Joy Bennett – The Supreme Court’s ruling today to overturn DOMA is the right decision, and one that I welcome. It refers the definition of marriage and recognition of same-sex marriage back to states. It surprises me to hear conservatives, who ardently support states’ rights, bemoaning this ruling as “sin winning.” It is my personal position that any couple wishing to vow fidelity and faithfulness to one another ought to be encouraged in that endeavor. And any couple willing to make that kind of commitment and form a family ought to receive the civil and legal rights that naturally follow the formation of a family. I see the legal recognition of a marriage as a completely separate issue from the theological discussion of homosexuality. The Supreme Court did not change anything about so-called traditional marriage. The Supreme Court did not require churches or religious bodies to recognize same-sex marriage. It made a civil ruling. The theological question of whether homosexuality is a sin is completely separate from its legality, and it would behoove today’s American Christians to remember that fact.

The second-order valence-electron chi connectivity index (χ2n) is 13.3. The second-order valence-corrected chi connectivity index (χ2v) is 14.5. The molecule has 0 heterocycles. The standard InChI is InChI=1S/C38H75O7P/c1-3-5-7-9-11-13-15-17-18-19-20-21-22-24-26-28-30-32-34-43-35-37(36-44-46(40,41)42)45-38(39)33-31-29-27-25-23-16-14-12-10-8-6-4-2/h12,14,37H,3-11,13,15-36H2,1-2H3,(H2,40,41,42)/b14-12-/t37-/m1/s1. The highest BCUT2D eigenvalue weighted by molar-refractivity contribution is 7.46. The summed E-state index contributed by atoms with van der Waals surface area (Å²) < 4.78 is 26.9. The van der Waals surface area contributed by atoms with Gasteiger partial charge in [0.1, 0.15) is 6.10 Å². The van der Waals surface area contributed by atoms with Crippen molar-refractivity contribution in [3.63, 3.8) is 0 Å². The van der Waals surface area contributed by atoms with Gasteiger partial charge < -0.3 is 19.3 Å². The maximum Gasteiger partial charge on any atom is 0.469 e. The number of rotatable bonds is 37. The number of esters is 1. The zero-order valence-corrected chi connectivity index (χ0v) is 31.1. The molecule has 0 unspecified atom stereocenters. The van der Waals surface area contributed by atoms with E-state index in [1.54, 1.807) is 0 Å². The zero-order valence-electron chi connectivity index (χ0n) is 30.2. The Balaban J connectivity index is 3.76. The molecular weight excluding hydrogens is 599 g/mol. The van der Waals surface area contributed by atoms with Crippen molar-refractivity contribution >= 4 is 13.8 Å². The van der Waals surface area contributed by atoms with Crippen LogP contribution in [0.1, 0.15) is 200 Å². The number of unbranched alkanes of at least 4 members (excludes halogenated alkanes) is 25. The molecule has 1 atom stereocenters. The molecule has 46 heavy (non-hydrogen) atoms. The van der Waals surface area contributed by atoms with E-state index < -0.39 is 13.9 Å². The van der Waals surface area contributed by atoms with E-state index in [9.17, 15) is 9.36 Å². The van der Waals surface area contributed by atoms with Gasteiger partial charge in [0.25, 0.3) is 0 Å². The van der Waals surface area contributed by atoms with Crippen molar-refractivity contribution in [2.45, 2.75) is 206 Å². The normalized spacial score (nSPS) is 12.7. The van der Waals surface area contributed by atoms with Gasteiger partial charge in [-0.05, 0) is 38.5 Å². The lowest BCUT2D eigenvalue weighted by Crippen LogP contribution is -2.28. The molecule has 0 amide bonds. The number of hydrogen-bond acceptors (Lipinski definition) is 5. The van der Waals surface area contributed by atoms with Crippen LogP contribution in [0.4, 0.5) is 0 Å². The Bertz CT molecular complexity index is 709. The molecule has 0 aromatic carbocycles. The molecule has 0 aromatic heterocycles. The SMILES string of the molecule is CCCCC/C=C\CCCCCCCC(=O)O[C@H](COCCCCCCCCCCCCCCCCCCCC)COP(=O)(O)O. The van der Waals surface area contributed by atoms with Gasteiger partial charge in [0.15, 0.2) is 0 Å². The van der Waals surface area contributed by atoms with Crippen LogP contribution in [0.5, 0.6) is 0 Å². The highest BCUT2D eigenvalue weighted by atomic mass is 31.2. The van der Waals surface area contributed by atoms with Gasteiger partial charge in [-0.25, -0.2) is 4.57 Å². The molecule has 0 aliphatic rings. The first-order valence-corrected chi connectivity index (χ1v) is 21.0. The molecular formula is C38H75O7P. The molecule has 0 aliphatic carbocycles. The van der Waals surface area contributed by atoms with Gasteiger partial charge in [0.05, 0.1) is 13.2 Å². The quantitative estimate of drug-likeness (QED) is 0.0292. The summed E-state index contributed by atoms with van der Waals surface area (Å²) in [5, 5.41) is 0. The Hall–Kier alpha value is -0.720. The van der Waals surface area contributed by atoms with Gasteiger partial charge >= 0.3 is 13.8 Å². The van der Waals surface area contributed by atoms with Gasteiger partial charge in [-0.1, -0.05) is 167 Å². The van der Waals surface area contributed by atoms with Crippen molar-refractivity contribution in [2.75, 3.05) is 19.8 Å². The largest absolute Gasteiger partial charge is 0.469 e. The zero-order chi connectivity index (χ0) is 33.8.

The Sarah Bessey she links to is also in favor of same-sex marriage:
http://deeperstory.com/same-sex-marriage/

They are pro-premarital sex and claim that it is compatible with Christianity (in the post I linked to).

The two articles she linked to bashing the “purity culture” (chastity) contain no Bible verses, and no studies. No truth at all, really. Note that bashing chastity is compatible with their feminist egalitarian convictions.

One of the authors she linked to (Sarah Bessey) has a book that is endorsed by Rachel Held Evans and Brian MacLaren. That’s where these guys are coming from ideologically. They are bashing Biblical morality and judging anyone who dares to say that anything is morally wrong. They feel that that people should never be made to feel bad by what the Bible says. (And what studies confirm).

So these people are not Christian in any meaningful way, but more like Trojan horses, manufacturing “diversity” of opinions where there is none, IF you take the Bible seriously as a rule on moral issues. If you’re a man looking to marry, you need to be able to detect women like this – don’t just assume they are good Christian women because they go to church. Ask questions.

Filed under: News, , , , , , , , , , , , , , , , , , ,

Should you marry someone who promises you that “there will be no divorce”?

I was having a chat with a friend of mine who just got out of a serious relationship and I was trying to pick his brain to find out everything about the woman he was intending to marry so I could see why things went wrong. He told me that she had told him over and over that “there would be no divorce” and that he found that very convincing, despite very obvious warning signs in the area of respect (which I wrote about yesterday).